What does phenomenon mean?

Definitions for phenomenon
fɪˈnɒm əˌnɒn, -nənphe·nom·e·non

Here are all the possible meanings and translations of the word phenomenon.

Princeton's WordNet

  1. phenomenonnoun

    any state or process known through the senses rather than by intuition or reasoning

  2. phenomenonnoun

    a remarkable development

Wiktionary

  1. phenomenonnoun

    An observable fact or occurrence or a kind of observable fact or occurrence.

  2. phenomenonnoun

    Appearance; a perceptible aspect of something that is mutable.

  3. phenomenonnoun

    A fact or event considered very unusual, curious, or astonishing by those who witness it.

  4. phenomenonnoun

    A wonderful or very remarkable person or thing.

  5. phenomenonnoun

    An experienced object whose constitution reflects the order and conceptual structure imposed upon it by the human mind (especially by the powers of perception and understanding).

Wikipedia

  1. Phenomenon

    A phenomenon (Greek: φαινόμενον, romanized: phainómenon, lit. 'thing appearing to view'; plural phenomena) is an observable fact or event. The term came into its modern philosophical usage through Immanuel Kant, who contrasted it with the noumenon, which cannot be directly observed. Kant was heavily influenced by Gottfried Wilhelm Leibniz in this part of his philosophy, in which phenomenon and noumenon serve as interrelated technical terms. Far predating this, the ancient Greek Pyrrhonist philosopher Sextus Empiricus also used phenomenon and noumenon as interrelated technical terms.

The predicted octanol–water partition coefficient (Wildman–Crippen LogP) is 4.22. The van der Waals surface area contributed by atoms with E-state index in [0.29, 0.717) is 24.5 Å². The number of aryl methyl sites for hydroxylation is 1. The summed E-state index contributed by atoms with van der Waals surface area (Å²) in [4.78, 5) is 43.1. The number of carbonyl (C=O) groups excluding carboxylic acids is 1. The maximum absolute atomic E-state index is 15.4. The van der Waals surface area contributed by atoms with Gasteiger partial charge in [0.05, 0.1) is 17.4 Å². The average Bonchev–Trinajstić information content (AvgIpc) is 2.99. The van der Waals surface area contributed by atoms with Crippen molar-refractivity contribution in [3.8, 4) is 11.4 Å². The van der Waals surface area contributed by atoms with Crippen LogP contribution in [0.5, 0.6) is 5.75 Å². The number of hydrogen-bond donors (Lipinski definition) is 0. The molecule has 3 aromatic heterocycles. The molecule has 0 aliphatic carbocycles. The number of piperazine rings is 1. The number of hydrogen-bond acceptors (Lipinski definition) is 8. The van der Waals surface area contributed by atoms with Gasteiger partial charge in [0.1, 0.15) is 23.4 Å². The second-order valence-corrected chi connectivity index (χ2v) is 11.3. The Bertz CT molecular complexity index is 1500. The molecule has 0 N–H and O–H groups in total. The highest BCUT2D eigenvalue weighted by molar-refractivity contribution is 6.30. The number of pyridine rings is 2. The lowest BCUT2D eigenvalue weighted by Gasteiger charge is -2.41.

Webster Dictionary

  1. Phenomenonnoun

    an appearance; anything visible; whatever, in matter or spirit, is apparent to, or is apprehended by, observation; as, the phenomena of heat, light, or electricity; phenomena of imagination or memory

    Etymology: [L. phaenomenon, Gr. faino`menon, fr. fai`nesqai to appear, fai`nein to show. See Phantom.]

  2. Phenomenonnoun

    that which strikes one as strange, unusual, or unaccountable; an extraordinary or very remarkable person, thing, or occurrence; as, a musical phenomenon

    Etymology: [L. phaenomenon, Gr. faino`menon, fr. fai`nesqai to appear, fai`nein to show. See Phantom.]

Freebase

  1. Phenomenon

    A phenomenon, plural phenomena, is any observable occurrence. Phenomena are often, but not always, understood as 'appearances' or 'experiences'. These are themselves sometimes understood as involving qualia. The term came into its modern philosophical usage through Immanuel Kant, who contrasted it with the noumenon. In contrast to a phenomenon, a noumenon is not directly accessible to observation. Kant was heavily influenced by Leibniz in this part of his philosophy, in which phenomenon and noumenon serve as interrelated technical terms.

Chambers 20th Century Dictionary

  1. Phenomenon